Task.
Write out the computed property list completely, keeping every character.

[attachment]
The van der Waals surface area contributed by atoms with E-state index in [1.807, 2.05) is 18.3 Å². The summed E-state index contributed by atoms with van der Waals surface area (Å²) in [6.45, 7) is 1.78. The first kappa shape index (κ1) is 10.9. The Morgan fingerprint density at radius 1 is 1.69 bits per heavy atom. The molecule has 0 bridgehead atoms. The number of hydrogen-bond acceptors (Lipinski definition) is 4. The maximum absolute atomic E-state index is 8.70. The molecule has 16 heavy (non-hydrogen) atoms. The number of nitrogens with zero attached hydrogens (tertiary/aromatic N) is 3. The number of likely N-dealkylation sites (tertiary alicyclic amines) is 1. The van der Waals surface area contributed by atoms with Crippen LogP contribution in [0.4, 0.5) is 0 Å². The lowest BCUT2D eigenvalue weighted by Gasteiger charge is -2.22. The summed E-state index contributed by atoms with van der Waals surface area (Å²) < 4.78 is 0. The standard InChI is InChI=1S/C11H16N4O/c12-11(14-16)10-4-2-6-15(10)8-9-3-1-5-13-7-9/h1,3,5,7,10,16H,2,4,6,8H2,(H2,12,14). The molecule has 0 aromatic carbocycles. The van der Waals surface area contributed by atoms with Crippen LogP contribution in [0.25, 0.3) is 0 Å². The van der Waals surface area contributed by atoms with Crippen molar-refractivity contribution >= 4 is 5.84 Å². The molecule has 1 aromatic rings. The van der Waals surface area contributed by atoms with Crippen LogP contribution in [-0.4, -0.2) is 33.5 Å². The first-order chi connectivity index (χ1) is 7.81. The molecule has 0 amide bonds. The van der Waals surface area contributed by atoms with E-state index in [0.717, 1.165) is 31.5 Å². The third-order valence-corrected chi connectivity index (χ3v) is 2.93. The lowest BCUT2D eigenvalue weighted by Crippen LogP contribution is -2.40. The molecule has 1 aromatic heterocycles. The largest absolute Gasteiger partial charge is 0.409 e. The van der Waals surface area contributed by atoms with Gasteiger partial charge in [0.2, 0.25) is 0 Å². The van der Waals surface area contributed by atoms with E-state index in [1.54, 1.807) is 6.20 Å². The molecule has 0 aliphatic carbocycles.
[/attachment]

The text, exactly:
The van der Waals surface area contributed by atoms with E-state index in [1.807, 2.05) is 18.3 Å². The summed E-state index contributed by atoms with van der Waals surface area (Å²) in [6.45, 7) is 1.78. The first kappa shape index (κ1) is 10.9. The Morgan fingerprint density at radius 1 is 1.69 bits per heavy atom. The molecule has 0 bridgehead atoms. The number of hydrogen-bond acceptors (Lipinski definition) is 4. The maximum absolute atomic E-state index is 8.70. The molecule has 16 heavy (non-hydrogen) atoms. The number of nitrogens with zero attached hydrogens (tertiary/aromatic N) is 3. The number of likely N-dealkylation sites (tertiary alicyclic amines) is 1. The van der Waals surface area contributed by atoms with Crippen LogP contribution in [0.4, 0.5) is 0 Å². The lowest BCUT2D eigenvalue weighted by Gasteiger charge is -2.22. The summed E-state index contributed by atoms with van der Waals surface area (Å²) < 4.78 is 0. The standard InChI is InChI=1S/C11H16N4O/c12-11(14-16)10-4-2-6-15(10)8-9-3-1-5-13-7-9/h1,3,5,7,10,16H,2,4,6,8H2,(H2,12,14). The molecule has 0 aromatic carbocycles. The van der Waals surface area contributed by atoms with Crippen LogP contribution in [0.25, 0.3) is 0 Å². The van der Waals surface area contributed by atoms with Crippen molar-refractivity contribution >= 4 is 5.84 Å². The molecule has 1 aromatic rings. The van der Waals surface area contributed by atoms with Crippen LogP contribution in [-0.4, -0.2) is 33.5 Å². The first-order chi connectivity index (χ1) is 7.81. The molecule has 0 amide bonds. The van der Waals surface area contributed by atoms with E-state index in [0.717, 1.165) is 31.5 Å². The third-order valence-corrected chi connectivity index (χ3v) is 2.93. The lowest BCUT2D eigenvalue weighted by Crippen LogP contribution is -2.40. The molecule has 1 aromatic heterocycles. The largest absolute Gasteiger partial charge is 0.409 e. The van der Waals surface area contributed by atoms with Gasteiger partial charge in [0.2, 0.25) is 0 Å². The van der Waals surface area contributed by atoms with E-state index in [1.54, 1.807) is 6.20 Å². The molecule has 0 aliphatic carbocycles.